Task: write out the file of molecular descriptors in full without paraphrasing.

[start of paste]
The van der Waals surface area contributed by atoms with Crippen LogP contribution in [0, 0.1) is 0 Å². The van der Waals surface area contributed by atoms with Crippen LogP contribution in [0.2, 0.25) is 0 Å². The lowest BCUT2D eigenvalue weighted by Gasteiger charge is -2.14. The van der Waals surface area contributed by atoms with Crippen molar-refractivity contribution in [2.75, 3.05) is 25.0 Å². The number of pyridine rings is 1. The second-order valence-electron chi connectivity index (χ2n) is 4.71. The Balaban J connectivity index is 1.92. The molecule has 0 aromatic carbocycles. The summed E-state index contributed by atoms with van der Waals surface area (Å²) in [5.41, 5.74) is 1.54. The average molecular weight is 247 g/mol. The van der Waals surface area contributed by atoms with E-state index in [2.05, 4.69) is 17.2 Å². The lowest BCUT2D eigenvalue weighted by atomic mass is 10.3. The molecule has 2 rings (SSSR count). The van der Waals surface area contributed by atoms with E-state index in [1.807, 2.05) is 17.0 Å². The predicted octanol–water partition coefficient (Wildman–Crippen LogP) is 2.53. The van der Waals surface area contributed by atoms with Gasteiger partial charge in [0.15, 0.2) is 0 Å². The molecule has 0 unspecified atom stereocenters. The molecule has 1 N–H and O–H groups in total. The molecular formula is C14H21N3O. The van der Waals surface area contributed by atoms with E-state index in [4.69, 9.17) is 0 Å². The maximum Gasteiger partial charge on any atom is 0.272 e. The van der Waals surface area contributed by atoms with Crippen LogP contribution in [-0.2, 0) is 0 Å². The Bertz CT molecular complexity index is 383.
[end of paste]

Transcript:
The van der Waals surface area contributed by atoms with Crippen LogP contribution in [0, 0.1) is 0 Å². The van der Waals surface area contributed by atoms with Crippen LogP contribution in [0.2, 0.25) is 0 Å². The lowest BCUT2D eigenvalue weighted by Gasteiger charge is -2.14. The van der Waals surface area contributed by atoms with Crippen molar-refractivity contribution in [2.75, 3.05) is 25.0 Å². The number of pyridine rings is 1. The second-order valence-electron chi connectivity index (χ2n) is 4.71. The Balaban J connectivity index is 1.92. The molecule has 0 aromatic carbocycles. The summed E-state index contributed by atoms with van der Waals surface area (Å²) in [5.41, 5.74) is 1.54. The average molecular weight is 247 g/mol. The van der Waals surface area contributed by atoms with E-state index in [2.05, 4.69) is 17.2 Å². The lowest BCUT2D eigenvalue weighted by atomic mass is 10.3. The molecule has 2 rings (SSSR count). The van der Waals surface area contributed by atoms with E-state index in [1.807, 2.05) is 17.0 Å². The predicted octanol–water partition coefficient (Wildman–Crippen LogP) is 2.53. The van der Waals surface area contributed by atoms with Gasteiger partial charge in [0.15, 0.2) is 0 Å². The molecule has 0 unspecified atom stereocenters. The molecule has 1 N–H and O–H groups in total. The molecular formula is C14H21N3O. The van der Waals surface area contributed by atoms with E-state index in [4.69, 9.17) is 0 Å². The maximum Gasteiger partial charge on any atom is 0.272 e. The van der Waals surface area contributed by atoms with Crippen LogP contribution in [-0.2, 0) is 0 Å². The Bertz CT molecular complexity index is 383.